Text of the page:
Soon enough, another complex riff comes in, but this time the band plays almost in unison (almost, because the bass part is audibly different than the guitar line) when the vocals roar, and the time has switched to 4/4. Around halfway through, what could almost be called a bridge comes in, with epic, almost triumphant chording, before dropping off once again for the documentary narrator to come back in, describing Jupiter’s immensity, “almost a thousand times the size of Earth,” at which point verse riff kicks back in, but this time with a guitar harmony. Seven and a half minutes in, building off the momentum previously in the song, the band increase the tempo to a driving march, beginning with staccato chugging by one guitar and the bass while the other guitar leads, before the texture opens up, revealing the preceding section to have been an intro of a sort to the song’s, and therefore the record’s, grand finale.
This is the band’s most cinematic songwriting yet, and it does call to mind a vision of a spacecraft flying through the Jovian system, humans reduced to insignificant specs against the majesty of Jupiter and its moons, while also perturbed by the utterly alien setting. And then, a little over ten minutes in, the band suddenly stop, leaving the listener with almost the audio equivalent of sea legs or whiplash.
Listening to the record again, the sound/production is interesting. As a bassist, I’m pleased that the bass sound is both very aggressive and quite audible. It’s always a pleasure to hear a metal album where that’s the case. The guitars are thick and heavy, but somewhat oddly dry sounding. It isn’t bad, it’s just not the sound I may have gone for myself, especially during the more atmospheric sections.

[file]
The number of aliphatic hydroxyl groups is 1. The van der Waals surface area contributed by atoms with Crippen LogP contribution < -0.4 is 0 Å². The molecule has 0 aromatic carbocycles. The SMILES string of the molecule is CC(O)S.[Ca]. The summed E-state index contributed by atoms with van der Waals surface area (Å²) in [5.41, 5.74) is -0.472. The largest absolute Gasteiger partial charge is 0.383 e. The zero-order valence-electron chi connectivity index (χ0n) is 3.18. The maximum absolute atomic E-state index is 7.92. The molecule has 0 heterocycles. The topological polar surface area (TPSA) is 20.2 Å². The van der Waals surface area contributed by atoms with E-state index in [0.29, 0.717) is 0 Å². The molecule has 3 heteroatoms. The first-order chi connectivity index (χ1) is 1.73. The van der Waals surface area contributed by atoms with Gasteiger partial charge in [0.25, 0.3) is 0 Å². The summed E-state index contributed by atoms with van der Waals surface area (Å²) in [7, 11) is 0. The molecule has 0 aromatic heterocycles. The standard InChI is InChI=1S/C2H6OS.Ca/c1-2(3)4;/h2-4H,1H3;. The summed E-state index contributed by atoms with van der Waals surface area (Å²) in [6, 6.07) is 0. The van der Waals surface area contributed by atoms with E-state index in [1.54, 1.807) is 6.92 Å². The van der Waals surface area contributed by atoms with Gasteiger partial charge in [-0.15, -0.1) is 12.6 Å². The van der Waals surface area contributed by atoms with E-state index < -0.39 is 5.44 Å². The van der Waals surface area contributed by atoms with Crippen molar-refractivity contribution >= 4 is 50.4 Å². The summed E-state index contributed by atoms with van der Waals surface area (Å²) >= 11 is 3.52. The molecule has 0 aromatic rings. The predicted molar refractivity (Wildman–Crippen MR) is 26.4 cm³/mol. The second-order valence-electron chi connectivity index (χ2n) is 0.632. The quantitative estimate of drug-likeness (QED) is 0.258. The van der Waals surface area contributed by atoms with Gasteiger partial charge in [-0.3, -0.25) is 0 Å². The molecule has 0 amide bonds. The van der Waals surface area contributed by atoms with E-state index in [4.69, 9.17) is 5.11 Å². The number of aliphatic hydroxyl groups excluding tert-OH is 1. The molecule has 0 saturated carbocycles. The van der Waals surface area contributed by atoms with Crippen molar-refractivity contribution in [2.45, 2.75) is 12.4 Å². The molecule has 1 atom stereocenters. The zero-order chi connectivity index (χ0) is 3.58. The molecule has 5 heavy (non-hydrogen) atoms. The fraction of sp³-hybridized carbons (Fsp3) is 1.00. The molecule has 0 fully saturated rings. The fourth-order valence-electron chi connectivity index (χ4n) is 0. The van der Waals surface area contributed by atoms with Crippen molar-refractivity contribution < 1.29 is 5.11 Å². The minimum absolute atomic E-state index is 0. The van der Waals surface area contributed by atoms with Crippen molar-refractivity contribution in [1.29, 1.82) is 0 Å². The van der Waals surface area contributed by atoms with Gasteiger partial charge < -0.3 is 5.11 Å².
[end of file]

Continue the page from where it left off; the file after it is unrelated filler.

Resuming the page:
One thing I hadn’t mentioned before, but will now, is that the drumming on this record is superb, especially in the title track. In fact the performances from all the musicians are quite solid. Some say that doom metal, due to being slow, must be easy, but anyone who has played it knows that this is not necessarily the case, especially with parts as divergent as some of those on this record get.
Of course, even on a good record, there are some things I thought could have been better. Sorry guys, this is a review. Gotta do it. Firstly, I feel that the transition between “Procession Towards the Monolith” and “Currents of Io” could have been smoother. I don’t normally go for fadeouts, but I think letting the middle song’s last notes ring out and fade out while the last song’s intro begins could have sounded nicer, and not doing so was in some ways a missed opportunity. Then again, perhaps they tried this in the studio and it didn’t work. It’s a very minor complaint, I must stress.
The vocals are good for this style, but while competent, I would suggest trying different pitches/vocal textures. There were a couple moments of that on this release, but they were rather brief.
But back to the good stuff… this is a solid, heavy record. “Currents of Io” is my favorite on the record so far, and I think Jupiterian made a good decision in closing with it. It’s the song in which their tendencies towards both the epic (I know that word is overused somewhat these days, but it applies to some moments on this record) and atmospheric are on full display… tendencies I hope that will be further explored in the future.
Overall, on a number scale, I’d rate this album a high seven to low eight out of ten.
If this band makes it up to northern California at any time in the future, I will definitely be going to see them, and I’ll be looking out for future releases by them as well. I expect some great things.
I would expect fans of bands like Loss, Ahab, and Lycus to get really enjoy this record. Jupiterian is worth checking out.
Words by: Dan Brownson